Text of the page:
Tickets are $20 to $30 and can be purchased at Group tickets are also available for purchase.

Glendale Community College is located as 1500 N. Verdugo Road, Glendale and show dates will be on June 29th at 7:30 pm, and June 30th at 2:00 pm.

To learn more about California Contemporary Ballet, you can visit or call (818) 790-7924.

California Contemporary Ballet Announces Fundraising Campaign for Summer Performance of “Thumbelina”

Local Ballet Company Soon to Premiere Latest Production; Requests Support from Patrons of the Arts

La Cañada, CA — Aerin Holt of California Contemporary Ballet (, the originator of the celebrated ballet “The Snow Queen, has initiated a campaign on the web site to raise funds for the upcoming June 29 premiere of their newest major original ballet production of “Thumbelina.”

Ms. Holt, who first adapted Hans Christian Andersen’s tale of “The Snow Queen” into a highly successful seasonal ballet fifteen years ago, felt it was time to create a new ballet for her company—and it was only fitting that the inspiration sprang from the same classic source. When she mentioned the ballet to her friend Mikkelsen, a prolific classical composer, she was surprised and delighted with his immediate enthusiasm for the idea. He began work at once on compositions, and Ms. Holt admitted herself “delighted with his musical interpretations.”

The surprises continued when she received an offer from a family member to make the large flowers using scrap metal from his property in New Mexico. A series of conversations ensued about the design of the set pieces, ultimately leading to the creation of ten-foot tall flowers, five-foot toadstools, and the famous tulip from which Thumbelina is born. The newly-designed tulip will operate by means of a hydraulic system, enabling its petals to open at the appropriate moment. To crown the bright reality of Ms. Holt's dreamed-of set, these expensive pieces were offered as a donation, giving Ms. Holt the impetus needed to go forward with her production immediately.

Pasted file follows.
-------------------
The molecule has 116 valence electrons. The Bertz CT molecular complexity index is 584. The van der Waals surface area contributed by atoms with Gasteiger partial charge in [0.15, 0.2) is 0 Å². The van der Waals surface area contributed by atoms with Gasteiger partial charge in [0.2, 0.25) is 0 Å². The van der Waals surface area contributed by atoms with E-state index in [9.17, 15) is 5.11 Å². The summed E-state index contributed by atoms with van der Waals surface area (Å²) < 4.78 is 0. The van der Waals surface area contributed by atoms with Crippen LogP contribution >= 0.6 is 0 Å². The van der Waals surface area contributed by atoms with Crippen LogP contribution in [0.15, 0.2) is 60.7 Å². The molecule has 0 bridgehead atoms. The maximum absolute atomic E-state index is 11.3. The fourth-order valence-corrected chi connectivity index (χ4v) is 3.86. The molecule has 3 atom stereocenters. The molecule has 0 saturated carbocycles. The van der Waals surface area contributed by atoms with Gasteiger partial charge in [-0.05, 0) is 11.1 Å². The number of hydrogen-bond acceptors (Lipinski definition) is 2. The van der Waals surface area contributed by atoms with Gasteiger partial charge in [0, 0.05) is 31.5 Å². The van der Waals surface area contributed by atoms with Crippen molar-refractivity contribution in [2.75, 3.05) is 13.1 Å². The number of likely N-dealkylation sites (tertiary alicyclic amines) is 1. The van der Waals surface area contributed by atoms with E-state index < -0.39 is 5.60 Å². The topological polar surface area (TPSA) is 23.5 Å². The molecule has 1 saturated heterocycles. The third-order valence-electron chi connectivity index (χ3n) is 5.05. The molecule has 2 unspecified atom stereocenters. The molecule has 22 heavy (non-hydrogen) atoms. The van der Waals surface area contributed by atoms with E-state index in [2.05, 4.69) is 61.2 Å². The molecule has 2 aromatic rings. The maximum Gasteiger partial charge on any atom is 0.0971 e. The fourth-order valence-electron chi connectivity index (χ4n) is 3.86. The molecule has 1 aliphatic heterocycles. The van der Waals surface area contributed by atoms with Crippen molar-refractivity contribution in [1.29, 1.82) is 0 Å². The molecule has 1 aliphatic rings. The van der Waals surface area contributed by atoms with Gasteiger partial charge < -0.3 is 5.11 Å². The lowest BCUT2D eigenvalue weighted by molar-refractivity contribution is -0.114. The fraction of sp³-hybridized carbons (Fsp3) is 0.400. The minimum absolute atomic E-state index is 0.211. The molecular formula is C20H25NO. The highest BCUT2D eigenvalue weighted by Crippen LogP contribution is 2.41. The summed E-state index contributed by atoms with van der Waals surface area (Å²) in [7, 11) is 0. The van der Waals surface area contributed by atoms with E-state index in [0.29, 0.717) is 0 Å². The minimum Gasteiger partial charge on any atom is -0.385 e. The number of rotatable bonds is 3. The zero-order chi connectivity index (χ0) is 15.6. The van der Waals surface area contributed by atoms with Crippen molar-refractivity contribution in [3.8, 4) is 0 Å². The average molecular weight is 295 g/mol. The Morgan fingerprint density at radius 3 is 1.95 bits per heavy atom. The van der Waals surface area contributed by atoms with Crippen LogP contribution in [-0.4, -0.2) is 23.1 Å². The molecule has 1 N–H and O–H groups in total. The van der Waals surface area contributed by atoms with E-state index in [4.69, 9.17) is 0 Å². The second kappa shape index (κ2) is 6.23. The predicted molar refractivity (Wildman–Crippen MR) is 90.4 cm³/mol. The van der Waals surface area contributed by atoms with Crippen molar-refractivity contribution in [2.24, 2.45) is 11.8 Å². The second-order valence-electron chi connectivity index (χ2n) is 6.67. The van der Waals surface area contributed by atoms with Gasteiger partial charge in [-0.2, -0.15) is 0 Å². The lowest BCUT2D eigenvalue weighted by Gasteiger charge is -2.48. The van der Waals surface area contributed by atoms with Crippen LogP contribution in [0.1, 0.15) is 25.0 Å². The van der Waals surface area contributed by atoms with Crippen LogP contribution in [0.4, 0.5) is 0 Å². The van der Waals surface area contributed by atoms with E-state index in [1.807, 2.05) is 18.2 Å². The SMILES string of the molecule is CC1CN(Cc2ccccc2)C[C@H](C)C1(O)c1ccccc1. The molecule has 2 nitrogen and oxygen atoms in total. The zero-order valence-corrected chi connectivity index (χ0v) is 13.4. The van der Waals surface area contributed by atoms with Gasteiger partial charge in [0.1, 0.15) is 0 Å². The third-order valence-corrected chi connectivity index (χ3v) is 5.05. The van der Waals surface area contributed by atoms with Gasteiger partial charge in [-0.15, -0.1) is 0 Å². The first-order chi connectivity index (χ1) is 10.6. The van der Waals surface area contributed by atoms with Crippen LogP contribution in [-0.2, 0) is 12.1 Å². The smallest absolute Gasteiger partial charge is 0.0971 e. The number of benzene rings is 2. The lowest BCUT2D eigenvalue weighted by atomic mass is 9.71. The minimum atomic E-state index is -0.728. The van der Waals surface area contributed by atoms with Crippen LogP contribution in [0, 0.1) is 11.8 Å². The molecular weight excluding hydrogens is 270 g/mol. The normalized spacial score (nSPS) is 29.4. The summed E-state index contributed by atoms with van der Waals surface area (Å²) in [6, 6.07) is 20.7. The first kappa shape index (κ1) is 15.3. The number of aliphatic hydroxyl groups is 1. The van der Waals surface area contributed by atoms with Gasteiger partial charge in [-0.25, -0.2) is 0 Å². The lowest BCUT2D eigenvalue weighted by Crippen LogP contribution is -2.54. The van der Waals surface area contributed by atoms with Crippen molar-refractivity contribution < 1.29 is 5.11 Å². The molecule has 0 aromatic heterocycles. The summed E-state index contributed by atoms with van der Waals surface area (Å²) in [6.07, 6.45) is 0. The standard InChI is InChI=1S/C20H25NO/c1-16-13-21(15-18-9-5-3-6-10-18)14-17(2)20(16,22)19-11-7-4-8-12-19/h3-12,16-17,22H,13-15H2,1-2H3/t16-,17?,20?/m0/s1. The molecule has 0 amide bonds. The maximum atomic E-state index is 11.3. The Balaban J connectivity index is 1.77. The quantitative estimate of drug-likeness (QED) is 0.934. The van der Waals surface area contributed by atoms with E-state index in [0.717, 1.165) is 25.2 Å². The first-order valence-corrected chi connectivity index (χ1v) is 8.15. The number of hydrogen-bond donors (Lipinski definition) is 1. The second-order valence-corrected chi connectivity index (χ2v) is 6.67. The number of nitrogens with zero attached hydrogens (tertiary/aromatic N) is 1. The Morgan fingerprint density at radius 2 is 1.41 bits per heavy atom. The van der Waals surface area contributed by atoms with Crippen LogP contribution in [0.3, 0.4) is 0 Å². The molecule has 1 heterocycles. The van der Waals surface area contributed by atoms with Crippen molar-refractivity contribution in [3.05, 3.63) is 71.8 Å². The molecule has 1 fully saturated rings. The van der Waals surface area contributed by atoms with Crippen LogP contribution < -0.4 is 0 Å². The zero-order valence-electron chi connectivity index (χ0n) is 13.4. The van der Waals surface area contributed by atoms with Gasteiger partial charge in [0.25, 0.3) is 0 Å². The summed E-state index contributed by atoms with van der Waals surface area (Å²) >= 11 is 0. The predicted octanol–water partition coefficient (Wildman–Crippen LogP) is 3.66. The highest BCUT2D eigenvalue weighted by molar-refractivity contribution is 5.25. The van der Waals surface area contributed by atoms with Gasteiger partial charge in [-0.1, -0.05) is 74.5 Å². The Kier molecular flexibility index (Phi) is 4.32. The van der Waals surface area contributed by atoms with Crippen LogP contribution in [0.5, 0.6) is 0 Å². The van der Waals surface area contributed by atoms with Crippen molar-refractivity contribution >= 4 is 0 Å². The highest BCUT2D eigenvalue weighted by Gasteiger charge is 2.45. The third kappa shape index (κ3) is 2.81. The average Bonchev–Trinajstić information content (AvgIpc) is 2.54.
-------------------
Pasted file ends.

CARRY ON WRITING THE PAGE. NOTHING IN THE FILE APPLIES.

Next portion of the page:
In an effort to secure additional much-needed financial support for the ballet, the Company is working on a broad fundraising campaign. “Expenses for a production like this are considerably greater than many people recognize,” says Ms. Holt. “Theater costs, sets, costumes, promotion—it all adds up to much more than you might expect.” To help in funding all these costs, the Company has established a donation page where anyone may make a donation:

Jaclyn Stryker, the star in the upcoming premiere of the Thumbelina ballet received her core dance training from Ms. Holt's dance academy and tells us, “It's been Aerin's dream to create this ballet for as far back as I can remember. She made it sound fantastic, and I wanted to be a part of it. I'm very happy that the time for it has finally come!”

“Thumbelina” by California Contemporary Ballet Los Angeles premieres at Glendale Community College (1500 N. Verdugo Road, Glendale, CA) on June 29th at 7:30 PM, and on June 30th at 2:00 PM. To donate in support of the production, visit

Tickets are $20–$30 at Group tickets are also available.

California Contemporary Ballet Announces Premiere of New Spring Time Production “Thumbelina”

Local Ballet Company Presents New Original Performance in Glendale, Featuring Local Professional and Amateur Talent

La Cañada, CA — Aerin Holt of California Contemporary Ballet (, the originator of the popular ballet “The Snow Queen,” has created a production she has long dreamed of: a full-length ballet adapted from Hans Christian Andersen’s story “Thumbelina.” Jaclyn Stryker, a professional dancer and resident of La Crescenta, stars in the title role.

Featuring original choreography by Aerin Holt and an original musical score by composer and orchestrator Dwight Bernard Mikkelsen, the performance will be premiering in Glendale on June 29th and 30th. “Thumbelina” ballet, like “The Snow Queen,” is a classic fairy tale by Hans Christian Andersen, the author of such immortal fables as “The Steadfast Tin Soldier” and “The Ugly Duckling.”

Having produced the popular seasonal piece “The Snow Queen” for fifteen consecutive years, Ms. Holt felt it was time to create a new ballet for her company. “Thumbelina is a story that I've thought about for a long time,” she says. “I had a certain ideal for the music, and I envisioned a set with oversized flowers and toadstools that would create a world in which my dancers could appear tiny—the size of your thumb.”